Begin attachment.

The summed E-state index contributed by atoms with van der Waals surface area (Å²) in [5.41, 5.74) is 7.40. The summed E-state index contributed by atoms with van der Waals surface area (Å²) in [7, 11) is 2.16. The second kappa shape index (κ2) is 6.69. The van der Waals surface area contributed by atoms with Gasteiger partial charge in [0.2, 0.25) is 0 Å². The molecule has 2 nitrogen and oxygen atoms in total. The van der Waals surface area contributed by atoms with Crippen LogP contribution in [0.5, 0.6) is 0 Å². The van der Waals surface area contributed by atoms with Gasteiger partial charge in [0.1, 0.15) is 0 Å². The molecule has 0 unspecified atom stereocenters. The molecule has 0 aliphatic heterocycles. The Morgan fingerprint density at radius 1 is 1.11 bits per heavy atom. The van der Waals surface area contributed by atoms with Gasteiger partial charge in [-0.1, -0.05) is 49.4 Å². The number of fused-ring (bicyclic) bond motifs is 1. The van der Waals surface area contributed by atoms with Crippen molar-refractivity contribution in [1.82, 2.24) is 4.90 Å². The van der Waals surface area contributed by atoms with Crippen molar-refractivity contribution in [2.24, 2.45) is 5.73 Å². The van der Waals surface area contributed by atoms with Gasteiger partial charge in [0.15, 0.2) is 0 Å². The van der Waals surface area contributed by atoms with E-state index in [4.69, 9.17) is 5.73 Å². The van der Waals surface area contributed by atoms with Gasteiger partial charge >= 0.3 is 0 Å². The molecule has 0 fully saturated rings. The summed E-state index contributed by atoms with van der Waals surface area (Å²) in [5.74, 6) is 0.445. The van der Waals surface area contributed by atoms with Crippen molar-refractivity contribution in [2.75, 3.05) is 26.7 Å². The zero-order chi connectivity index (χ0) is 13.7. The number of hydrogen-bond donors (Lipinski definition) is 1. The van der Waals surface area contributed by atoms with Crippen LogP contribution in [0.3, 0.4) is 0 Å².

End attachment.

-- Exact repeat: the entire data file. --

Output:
The summed E-state index contributed by atoms with van der Waals surface area (Å²) in [5.41, 5.74) is 7.40. The summed E-state index contributed by atoms with van der Waals surface area (Å²) in [7, 11) is 2.16. The second kappa shape index (κ2) is 6.69. The van der Waals surface area contributed by atoms with Gasteiger partial charge in [0.2, 0.25) is 0 Å². The molecule has 2 nitrogen and oxygen atoms in total. The van der Waals surface area contributed by atoms with Crippen LogP contribution in [0.5, 0.6) is 0 Å². The van der Waals surface area contributed by atoms with Gasteiger partial charge in [0.1, 0.15) is 0 Å². The molecule has 0 unspecified atom stereocenters. The molecule has 0 aliphatic heterocycles. The Morgan fingerprint density at radius 1 is 1.11 bits per heavy atom. The van der Waals surface area contributed by atoms with Gasteiger partial charge in [-0.1, -0.05) is 49.4 Å². The number of fused-ring (bicyclic) bond motifs is 1. The van der Waals surface area contributed by atoms with Crippen molar-refractivity contribution in [1.82, 2.24) is 4.90 Å². The van der Waals surface area contributed by atoms with Crippen molar-refractivity contribution in [2.24, 2.45) is 5.73 Å². The van der Waals surface area contributed by atoms with Gasteiger partial charge in [0.15, 0.2) is 0 Å². The van der Waals surface area contributed by atoms with E-state index in [4.69, 9.17) is 5.73 Å². The van der Waals surface area contributed by atoms with Gasteiger partial charge >= 0.3 is 0 Å². The molecule has 0 fully saturated rings. The summed E-state index contributed by atoms with van der Waals surface area (Å²) in [5.74, 6) is 0.445. The van der Waals surface area contributed by atoms with Crippen molar-refractivity contribution in [2.75, 3.05) is 26.7 Å². The zero-order chi connectivity index (χ0) is 13.7. The number of hydrogen-bond donors (Lipinski definition) is 1. The van der Waals surface area contributed by atoms with Crippen LogP contribution in [0.3, 0.4) is 0 Å².